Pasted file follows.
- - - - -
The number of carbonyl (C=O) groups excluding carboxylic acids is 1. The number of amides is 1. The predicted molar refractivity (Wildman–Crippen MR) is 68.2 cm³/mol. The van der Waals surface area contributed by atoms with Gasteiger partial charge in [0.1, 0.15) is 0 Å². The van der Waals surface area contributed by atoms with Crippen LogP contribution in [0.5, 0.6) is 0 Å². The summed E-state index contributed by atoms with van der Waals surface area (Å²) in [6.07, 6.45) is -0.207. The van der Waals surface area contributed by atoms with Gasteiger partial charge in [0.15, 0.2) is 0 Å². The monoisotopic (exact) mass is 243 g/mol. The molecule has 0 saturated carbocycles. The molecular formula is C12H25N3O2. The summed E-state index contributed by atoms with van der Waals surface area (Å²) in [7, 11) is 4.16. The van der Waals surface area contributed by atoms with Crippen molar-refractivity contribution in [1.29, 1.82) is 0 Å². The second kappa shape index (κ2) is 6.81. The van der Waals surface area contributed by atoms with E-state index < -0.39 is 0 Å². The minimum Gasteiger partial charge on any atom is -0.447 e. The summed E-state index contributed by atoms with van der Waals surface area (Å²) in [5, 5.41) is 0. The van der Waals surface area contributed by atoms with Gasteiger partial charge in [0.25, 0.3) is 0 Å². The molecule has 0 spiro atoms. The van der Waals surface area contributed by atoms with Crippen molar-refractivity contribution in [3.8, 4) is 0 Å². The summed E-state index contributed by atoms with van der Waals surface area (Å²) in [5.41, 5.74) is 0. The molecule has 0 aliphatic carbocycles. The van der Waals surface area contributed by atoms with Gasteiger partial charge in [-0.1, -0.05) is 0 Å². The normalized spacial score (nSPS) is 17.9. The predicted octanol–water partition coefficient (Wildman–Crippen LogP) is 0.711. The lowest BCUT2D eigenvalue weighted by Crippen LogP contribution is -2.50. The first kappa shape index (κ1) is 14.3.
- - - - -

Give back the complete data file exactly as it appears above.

The number of carbonyl (C=O) groups excluding carboxylic acids is 1. The number of amides is 1. The predicted molar refractivity (Wildman–Crippen MR) is 68.2 cm³/mol. The van der Waals surface area contributed by atoms with Gasteiger partial charge in [0.1, 0.15) is 0 Å². The van der Waals surface area contributed by atoms with Crippen LogP contribution in [0.5, 0.6) is 0 Å². The summed E-state index contributed by atoms with van der Waals surface area (Å²) in [6.07, 6.45) is -0.207. The van der Waals surface area contributed by atoms with Gasteiger partial charge in [0.15, 0.2) is 0 Å². The monoisotopic (exact) mass is 243 g/mol. The molecule has 0 saturated carbocycles. The molecular formula is C12H25N3O2. The summed E-state index contributed by atoms with van der Waals surface area (Å²) in [7, 11) is 4.16. The van der Waals surface area contributed by atoms with Crippen molar-refractivity contribution in [1.29, 1.82) is 0 Å². The second kappa shape index (κ2) is 6.81. The van der Waals surface area contributed by atoms with E-state index < -0.39 is 0 Å². The minimum Gasteiger partial charge on any atom is -0.447 e. The summed E-state index contributed by atoms with van der Waals surface area (Å²) in [5, 5.41) is 0. The van der Waals surface area contributed by atoms with Gasteiger partial charge in [0.25, 0.3) is 0 Å². The molecule has 0 spiro atoms. The van der Waals surface area contributed by atoms with Crippen molar-refractivity contribution in [3.8, 4) is 0 Å². The summed E-state index contributed by atoms with van der Waals surface area (Å²) in [5.41, 5.74) is 0. The molecule has 0 aliphatic carbocycles. The van der Waals surface area contributed by atoms with Gasteiger partial charge in [-0.1, -0.05) is 0 Å². The normalized spacial score (nSPS) is 17.9. The predicted octanol–water partition coefficient (Wildman–Crippen LogP) is 0.711. The lowest BCUT2D eigenvalue weighted by Crippen LogP contribution is -2.50. The first kappa shape index (κ1) is 14.3.